Jill McCorkle is the award-winning, bestselling author of Hieroglyphics and Life After Life. She has written for the New York Times Book Review, The Washington Post, The Boston Globe, and others. She is a faculty member of the Bennington College Writing Seminars.
Get to know Jill in this Q&A and then join us on Thursday, October 8 at 12pm ET to hear her discuss her work on SHELF LIFE: Family Secrets in Fiction: Jill McCorkle with Brendan Mathews.
Festival: What motivated you to become a writer?
McCorkle: I have written since childhood—self entertainment—then when I was an undergrad, I took a writing course and was totally hooked.
Who or what are some of your creative influences?
I have favorite writers, for sure, and works I read early in life that continue to inspire me: Our Town, Diary of a Young Girl, The Glass Menagerie. I love The Heart Is a Lonely Hunter and Winesburg, Ohio. I love to read poetry and I like to garden. I think growing up around good story tellers—all that I have committed to memory about them—will always be inspiring.
What was your favorite part about writing your latest book?
I loved getting lost in the everybody details that make up a life.
Do you have any sources of inspiration that you come back to while writing?
Yes, early memories sustain my work. I am drawn to the earliest experiences and the emotions that continue to translate in the adult world—same emotions, very different situations.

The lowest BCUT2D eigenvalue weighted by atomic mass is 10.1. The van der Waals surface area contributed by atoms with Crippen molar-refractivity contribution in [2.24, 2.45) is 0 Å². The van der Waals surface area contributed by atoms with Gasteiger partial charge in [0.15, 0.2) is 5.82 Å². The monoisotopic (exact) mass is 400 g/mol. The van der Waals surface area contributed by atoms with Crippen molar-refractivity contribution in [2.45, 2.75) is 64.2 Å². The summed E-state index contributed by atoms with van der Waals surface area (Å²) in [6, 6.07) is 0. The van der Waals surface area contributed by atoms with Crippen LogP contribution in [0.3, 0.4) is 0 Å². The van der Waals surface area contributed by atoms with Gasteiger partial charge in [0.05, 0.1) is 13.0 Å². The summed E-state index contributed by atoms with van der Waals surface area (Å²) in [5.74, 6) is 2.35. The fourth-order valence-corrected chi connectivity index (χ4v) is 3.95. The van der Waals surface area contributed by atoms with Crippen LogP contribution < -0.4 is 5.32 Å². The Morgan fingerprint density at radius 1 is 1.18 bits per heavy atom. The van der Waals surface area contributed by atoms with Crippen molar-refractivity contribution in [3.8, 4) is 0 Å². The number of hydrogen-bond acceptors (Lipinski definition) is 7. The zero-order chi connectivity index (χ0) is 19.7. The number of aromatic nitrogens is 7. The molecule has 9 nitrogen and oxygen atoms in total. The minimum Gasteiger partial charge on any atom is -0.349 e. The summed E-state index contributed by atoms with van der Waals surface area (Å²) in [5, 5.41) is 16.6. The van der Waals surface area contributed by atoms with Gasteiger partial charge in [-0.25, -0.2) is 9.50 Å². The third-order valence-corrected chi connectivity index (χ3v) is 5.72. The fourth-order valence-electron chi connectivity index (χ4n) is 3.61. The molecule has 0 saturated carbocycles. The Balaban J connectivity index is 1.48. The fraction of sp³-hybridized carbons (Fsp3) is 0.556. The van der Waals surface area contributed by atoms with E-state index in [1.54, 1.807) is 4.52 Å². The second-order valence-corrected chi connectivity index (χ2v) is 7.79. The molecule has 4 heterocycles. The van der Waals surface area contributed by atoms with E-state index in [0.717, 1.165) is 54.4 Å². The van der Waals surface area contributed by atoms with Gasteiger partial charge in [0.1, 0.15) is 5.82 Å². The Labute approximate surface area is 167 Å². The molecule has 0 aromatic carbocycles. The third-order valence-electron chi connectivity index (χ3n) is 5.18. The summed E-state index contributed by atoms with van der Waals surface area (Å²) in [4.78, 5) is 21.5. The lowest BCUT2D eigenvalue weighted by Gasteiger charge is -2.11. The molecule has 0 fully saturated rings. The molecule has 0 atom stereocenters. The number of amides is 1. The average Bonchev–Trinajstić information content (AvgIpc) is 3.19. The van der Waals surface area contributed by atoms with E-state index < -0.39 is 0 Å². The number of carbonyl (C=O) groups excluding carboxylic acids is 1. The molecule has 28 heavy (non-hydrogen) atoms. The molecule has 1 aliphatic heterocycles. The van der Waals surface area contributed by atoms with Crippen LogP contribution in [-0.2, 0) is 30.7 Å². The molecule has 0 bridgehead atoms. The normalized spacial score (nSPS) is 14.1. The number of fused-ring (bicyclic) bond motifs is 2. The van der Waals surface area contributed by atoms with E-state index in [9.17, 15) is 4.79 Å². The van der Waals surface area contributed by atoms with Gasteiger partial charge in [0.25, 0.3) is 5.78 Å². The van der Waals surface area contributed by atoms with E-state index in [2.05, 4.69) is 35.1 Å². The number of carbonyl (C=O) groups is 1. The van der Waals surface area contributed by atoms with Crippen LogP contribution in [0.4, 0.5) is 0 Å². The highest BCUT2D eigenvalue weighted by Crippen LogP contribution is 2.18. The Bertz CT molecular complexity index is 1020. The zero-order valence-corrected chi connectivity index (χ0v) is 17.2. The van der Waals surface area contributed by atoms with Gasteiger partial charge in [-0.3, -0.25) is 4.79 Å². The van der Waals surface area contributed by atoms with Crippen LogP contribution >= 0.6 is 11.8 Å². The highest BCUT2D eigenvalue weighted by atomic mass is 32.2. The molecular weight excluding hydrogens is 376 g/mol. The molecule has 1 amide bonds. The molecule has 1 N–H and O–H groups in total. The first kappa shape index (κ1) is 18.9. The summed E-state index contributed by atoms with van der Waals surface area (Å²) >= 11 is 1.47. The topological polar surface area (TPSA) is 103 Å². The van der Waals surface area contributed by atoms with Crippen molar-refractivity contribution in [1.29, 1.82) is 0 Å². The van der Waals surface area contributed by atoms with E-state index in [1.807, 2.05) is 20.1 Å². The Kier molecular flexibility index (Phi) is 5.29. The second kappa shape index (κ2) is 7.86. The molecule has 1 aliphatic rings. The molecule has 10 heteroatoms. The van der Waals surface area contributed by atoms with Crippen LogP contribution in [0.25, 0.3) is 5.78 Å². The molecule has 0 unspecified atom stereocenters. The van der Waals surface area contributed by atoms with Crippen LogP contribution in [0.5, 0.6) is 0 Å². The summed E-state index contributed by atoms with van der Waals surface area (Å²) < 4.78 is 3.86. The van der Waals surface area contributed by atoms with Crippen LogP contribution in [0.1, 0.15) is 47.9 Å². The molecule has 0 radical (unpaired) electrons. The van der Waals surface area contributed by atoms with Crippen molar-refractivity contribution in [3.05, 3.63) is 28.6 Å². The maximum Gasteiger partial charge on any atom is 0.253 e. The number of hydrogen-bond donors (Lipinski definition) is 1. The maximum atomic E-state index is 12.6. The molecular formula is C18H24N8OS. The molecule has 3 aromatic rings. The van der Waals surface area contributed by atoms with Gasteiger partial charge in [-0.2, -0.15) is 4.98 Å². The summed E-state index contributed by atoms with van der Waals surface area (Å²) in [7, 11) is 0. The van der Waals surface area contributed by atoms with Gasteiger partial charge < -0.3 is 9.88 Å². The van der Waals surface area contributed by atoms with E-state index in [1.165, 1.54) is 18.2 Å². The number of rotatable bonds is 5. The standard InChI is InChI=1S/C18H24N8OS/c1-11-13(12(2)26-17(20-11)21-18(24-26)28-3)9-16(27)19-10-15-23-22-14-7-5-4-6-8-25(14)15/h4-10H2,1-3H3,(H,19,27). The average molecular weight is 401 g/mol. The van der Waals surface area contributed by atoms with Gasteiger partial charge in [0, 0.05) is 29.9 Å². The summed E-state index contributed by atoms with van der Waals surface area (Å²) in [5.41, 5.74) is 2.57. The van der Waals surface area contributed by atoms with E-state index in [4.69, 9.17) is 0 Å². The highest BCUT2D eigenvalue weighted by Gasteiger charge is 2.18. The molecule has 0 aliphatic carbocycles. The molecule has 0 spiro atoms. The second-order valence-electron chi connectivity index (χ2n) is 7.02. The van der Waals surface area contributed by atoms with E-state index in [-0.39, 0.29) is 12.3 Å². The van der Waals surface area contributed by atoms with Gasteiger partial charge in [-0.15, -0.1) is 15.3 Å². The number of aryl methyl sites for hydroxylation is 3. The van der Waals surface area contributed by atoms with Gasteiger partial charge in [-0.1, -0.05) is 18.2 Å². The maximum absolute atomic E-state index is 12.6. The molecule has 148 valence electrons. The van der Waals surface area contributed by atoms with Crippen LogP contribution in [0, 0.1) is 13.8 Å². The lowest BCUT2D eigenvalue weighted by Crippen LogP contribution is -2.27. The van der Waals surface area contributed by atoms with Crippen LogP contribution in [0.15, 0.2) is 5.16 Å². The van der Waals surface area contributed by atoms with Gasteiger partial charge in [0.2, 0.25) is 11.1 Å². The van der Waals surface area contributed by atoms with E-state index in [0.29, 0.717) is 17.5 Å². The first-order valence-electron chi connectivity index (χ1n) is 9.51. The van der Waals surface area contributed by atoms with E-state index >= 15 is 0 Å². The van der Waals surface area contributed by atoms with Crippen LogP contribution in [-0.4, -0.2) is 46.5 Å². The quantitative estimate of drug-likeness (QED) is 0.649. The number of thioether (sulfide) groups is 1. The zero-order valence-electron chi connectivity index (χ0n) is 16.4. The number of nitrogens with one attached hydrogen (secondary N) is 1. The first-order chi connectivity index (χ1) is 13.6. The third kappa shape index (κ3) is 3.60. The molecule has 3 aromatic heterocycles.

Describe how a book changed your life or perspective.
Anne Frank’s Diary of a Young Girl is one that changed my life. Anne Frank was a gifted writer and brilliant observer. I have read it many times since I was nine. The first times I read without fully understanding the circumstances of her life; I was simply drawn to her humor and her sense of herself as a young girl. With each reading, my admiration grew, and continues to do so.
What is something that you’ve read recently and would recommend to others?
I’ve read many wonderful books lately: Randall Kenan’s If I Had Two Wings, Margot Livesey’s The Boy in the Field, Natasha Trethewey’s Memorial Drive, and Bobbie Ann Mason’s Dear Ann.
What are you working on next?
I’m currently working on stories and a couple of essays.